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North Carolina ‘in a promising place’ as COVID-19 cases stay lower and restrictions ease

For North Carolinians, a return to pre-pandemic normalcy looks closer than ever.  

Average daily cases in North Carolina have dropped to 1,787, a four-month low for the state that comes among an increase in vaccinations. Nearly one in five residents is fully vaccinated, and with more vaccine doses on the way, public health and government officials are hopeful about further reopening the state. 

Gov. Roy Cooper announced Tuesday that he will ease many COVID-19 restrictions, including capacity limits at businesses such as restaurants, movie theaters, gyms and bars. 

Schools are also feeling optimistic about the decline in cases. Durham elementary students returned to their classrooms on March 15, and middle and high school students are scheduled to return in-person on April 8. Durham Public Schools is even offering free rapid COVID-19 tests to students, families and community members. 

And after a recent surge in COVID-19 infections at Duke, cases have dropped again after a week-long stay-in-place order restricted campus activities and student movement.

Both Cooper and Mandy Cohen, secretary of the N.C. Department of Health and Human Services, expressed optimism about the next phase of reopening. 

“We’re in a promising place,” Cohen said during the Tuesday news conference where Cooper announced the easing of restrictions.

Statewide check-in: Cases down, vaccinations up

North Carolina reported an average of 1,787 cases per day over the last week, which is on par with the average from two weeks earlier, according to data analysis from the New York Times. Average daily cases have not been this low consistently since last fall in September and early October. 

Already, more than 1.5 million North Carolinians are fully vaccinated, and the speed of vaccination is expected to increase quickly. The state is set to receive 27 million vaccine doses this week, which is 5 million more than the previous week. Additionally, four counties have already opened vaccine eligibility to anyone over the age of 18. College campuses are also ramping up vaccinations, as N.C. State’s “PackVax” clinic opened to students on Wednesday morning and Duke announced Thursday that all students in Durham would be vaccinated in the coming weeks.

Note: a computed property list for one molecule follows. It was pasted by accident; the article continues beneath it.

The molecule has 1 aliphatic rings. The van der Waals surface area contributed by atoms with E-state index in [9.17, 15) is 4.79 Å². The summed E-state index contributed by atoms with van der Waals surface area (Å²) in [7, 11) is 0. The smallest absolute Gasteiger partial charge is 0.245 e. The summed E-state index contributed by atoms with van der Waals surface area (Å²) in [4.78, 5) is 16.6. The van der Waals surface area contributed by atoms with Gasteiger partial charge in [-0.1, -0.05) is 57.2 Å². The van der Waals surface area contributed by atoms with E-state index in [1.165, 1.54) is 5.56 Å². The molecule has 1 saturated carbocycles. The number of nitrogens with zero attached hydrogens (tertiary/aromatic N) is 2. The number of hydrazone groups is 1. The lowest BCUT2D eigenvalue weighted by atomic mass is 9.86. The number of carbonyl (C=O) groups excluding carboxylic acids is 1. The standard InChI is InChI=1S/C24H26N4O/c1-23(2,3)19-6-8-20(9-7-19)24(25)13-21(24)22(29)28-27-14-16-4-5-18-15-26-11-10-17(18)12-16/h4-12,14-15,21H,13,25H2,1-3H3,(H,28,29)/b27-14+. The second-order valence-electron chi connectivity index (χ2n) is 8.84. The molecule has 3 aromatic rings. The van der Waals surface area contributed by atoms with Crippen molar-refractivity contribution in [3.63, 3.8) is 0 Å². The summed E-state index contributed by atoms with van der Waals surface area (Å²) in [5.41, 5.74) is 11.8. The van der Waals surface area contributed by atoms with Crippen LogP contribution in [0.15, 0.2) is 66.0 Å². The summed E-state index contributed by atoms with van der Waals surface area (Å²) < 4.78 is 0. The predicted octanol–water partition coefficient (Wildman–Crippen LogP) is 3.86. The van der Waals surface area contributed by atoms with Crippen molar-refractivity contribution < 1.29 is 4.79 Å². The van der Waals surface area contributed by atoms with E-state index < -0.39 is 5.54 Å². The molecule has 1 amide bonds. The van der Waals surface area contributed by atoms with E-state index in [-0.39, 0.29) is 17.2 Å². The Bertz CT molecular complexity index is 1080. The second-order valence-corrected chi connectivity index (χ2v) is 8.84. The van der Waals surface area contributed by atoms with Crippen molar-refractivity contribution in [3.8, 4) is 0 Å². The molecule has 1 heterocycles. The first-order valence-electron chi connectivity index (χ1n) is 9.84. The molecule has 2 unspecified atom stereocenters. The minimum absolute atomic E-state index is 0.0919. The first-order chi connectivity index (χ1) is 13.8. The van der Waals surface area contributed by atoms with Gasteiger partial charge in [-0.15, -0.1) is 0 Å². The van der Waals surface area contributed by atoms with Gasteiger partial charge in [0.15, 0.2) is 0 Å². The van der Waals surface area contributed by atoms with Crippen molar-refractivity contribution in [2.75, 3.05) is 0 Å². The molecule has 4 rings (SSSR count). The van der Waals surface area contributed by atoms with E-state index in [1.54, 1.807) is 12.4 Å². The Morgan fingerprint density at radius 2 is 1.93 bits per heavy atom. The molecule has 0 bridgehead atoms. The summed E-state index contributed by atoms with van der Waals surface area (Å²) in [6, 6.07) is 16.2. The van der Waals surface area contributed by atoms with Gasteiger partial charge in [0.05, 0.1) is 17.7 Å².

Cooper’s new executive order, which eases many restrictions, goes into effect Friday at 5 p.m. Changes include allowing retail stores and salons to operate at 100% capacity and restaurants and fitness centers to open at 75% indoor capacity and 100% outdoor capacity. 

Additionally, places like movie theaters, bars, gaming centers, conference centers, and music and sports venues can open at 50% capacity. Cooper also lifted the 11 p.m. alcohol sales curfew and increased the limit on large gatherings to 50 people indoors and 100 people outdoors. 

The new executive order is set to expire at 5 p.m. April 30. North Carolina’s mask mandate is still in effect. 

Cases spike in Durham County due to Duke outbreak, elementary students return to schools 

Durham County reported fewer positive cases each week for five straight weeks in February and early March. But during the week of March 8, the county added 35 more cases than it had the week before. This was the same week that 218 Duke students tested positive for the virus, and the week preceding the stay-in-place order.

While Duke students had to hunker down in their dorms between March 13 and 20, Durham elementary students returned to their classrooms for in-person learning on March 15. One day later, though, four classrooms across two schools had to revert to online learning for 10 days after three students and one staffer tested positive for COVID-19. Anyone who rode a bus with one of the students who tested positive was also moved to online learning for 10 days.

"When the decision was made that Durham needed to open, and as the state legislature and the governor were making moves for schools to reopen, we recognized that we are still, even with vaccines, going to be living with COVID-19 in our communities for some time," said Chip Sudderth, spokesman for Durham Public Schools, in an interview with WRAL

As of Tuesday, Durham’s seven-day moving average was 53 cases, according to data from the county’s tracker. This is down from an early-February high of 149 and the mid-March spike of 77, but still up from the low of 36 during the week of March 1. 

The county’s vaccination trends also look promising, although they’re slightly behind the state overall. As of March 22, over 26% of county residents are partially vaccinated and over 17% are fully vaccinated, according to county data. More than 100,000 people have been vaccinated per day since March 6, and the pace will likely quicken as the state receives more vaccine doses and more people become eligible.


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